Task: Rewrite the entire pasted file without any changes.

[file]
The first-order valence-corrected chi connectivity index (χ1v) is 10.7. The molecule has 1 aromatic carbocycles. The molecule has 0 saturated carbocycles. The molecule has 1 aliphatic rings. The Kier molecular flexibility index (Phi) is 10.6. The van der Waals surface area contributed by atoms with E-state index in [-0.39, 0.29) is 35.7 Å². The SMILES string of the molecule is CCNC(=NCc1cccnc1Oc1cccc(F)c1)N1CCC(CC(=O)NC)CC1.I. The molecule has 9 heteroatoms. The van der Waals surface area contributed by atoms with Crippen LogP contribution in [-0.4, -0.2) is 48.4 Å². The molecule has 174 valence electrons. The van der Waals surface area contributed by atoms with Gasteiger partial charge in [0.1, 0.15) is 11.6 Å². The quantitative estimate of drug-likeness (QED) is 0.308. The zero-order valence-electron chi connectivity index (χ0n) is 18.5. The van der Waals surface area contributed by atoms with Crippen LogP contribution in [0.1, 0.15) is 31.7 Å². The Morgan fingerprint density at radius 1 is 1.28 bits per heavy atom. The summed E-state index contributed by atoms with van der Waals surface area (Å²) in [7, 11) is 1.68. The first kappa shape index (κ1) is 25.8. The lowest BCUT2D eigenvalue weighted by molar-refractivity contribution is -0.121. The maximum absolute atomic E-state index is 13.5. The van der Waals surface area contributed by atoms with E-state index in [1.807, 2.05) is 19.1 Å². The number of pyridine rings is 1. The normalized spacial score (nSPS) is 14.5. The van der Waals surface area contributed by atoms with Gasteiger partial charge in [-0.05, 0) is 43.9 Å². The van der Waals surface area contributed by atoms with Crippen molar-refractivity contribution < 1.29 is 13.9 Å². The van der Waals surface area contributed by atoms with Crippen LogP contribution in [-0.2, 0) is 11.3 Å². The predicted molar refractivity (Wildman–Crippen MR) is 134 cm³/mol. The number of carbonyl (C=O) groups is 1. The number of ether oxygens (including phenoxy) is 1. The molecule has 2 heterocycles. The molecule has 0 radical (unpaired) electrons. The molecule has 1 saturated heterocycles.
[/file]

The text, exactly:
The first-order valence-corrected chi connectivity index (χ1v) is 10.7. The molecule has 1 aromatic carbocycles. The molecule has 0 saturated carbocycles. The molecule has 1 aliphatic rings. The Kier molecular flexibility index (Phi) is 10.6. The van der Waals surface area contributed by atoms with E-state index in [-0.39, 0.29) is 35.7 Å². The SMILES string of the molecule is CCNC(=NCc1cccnc1Oc1cccc(F)c1)N1CCC(CC(=O)NC)CC1.I. The molecule has 9 heteroatoms. The van der Waals surface area contributed by atoms with Crippen LogP contribution in [-0.4, -0.2) is 48.4 Å². The molecule has 174 valence electrons. The van der Waals surface area contributed by atoms with Gasteiger partial charge in [0.1, 0.15) is 11.6 Å². The quantitative estimate of drug-likeness (QED) is 0.308. The zero-order valence-electron chi connectivity index (χ0n) is 18.5. The van der Waals surface area contributed by atoms with Crippen LogP contribution in [0.1, 0.15) is 31.7 Å². The Morgan fingerprint density at radius 1 is 1.28 bits per heavy atom. The summed E-state index contributed by atoms with van der Waals surface area (Å²) in [7, 11) is 1.68. The first kappa shape index (κ1) is 25.8. The lowest BCUT2D eigenvalue weighted by molar-refractivity contribution is -0.121. The maximum absolute atomic E-state index is 13.5. The van der Waals surface area contributed by atoms with E-state index in [1.807, 2.05) is 19.1 Å². The number of pyridine rings is 1. The normalized spacial score (nSPS) is 14.5. The van der Waals surface area contributed by atoms with Gasteiger partial charge in [-0.05, 0) is 43.9 Å². The van der Waals surface area contributed by atoms with Crippen molar-refractivity contribution < 1.29 is 13.9 Å². The van der Waals surface area contributed by atoms with Crippen LogP contribution in [-0.2, 0) is 11.3 Å². The predicted molar refractivity (Wildman–Crippen MR) is 134 cm³/mol. The number of carbonyl (C=O) groups is 1. The number of ether oxygens (including phenoxy) is 1. The molecule has 2 heterocycles. The molecule has 0 radical (unpaired) electrons. The molecule has 1 saturated heterocycles.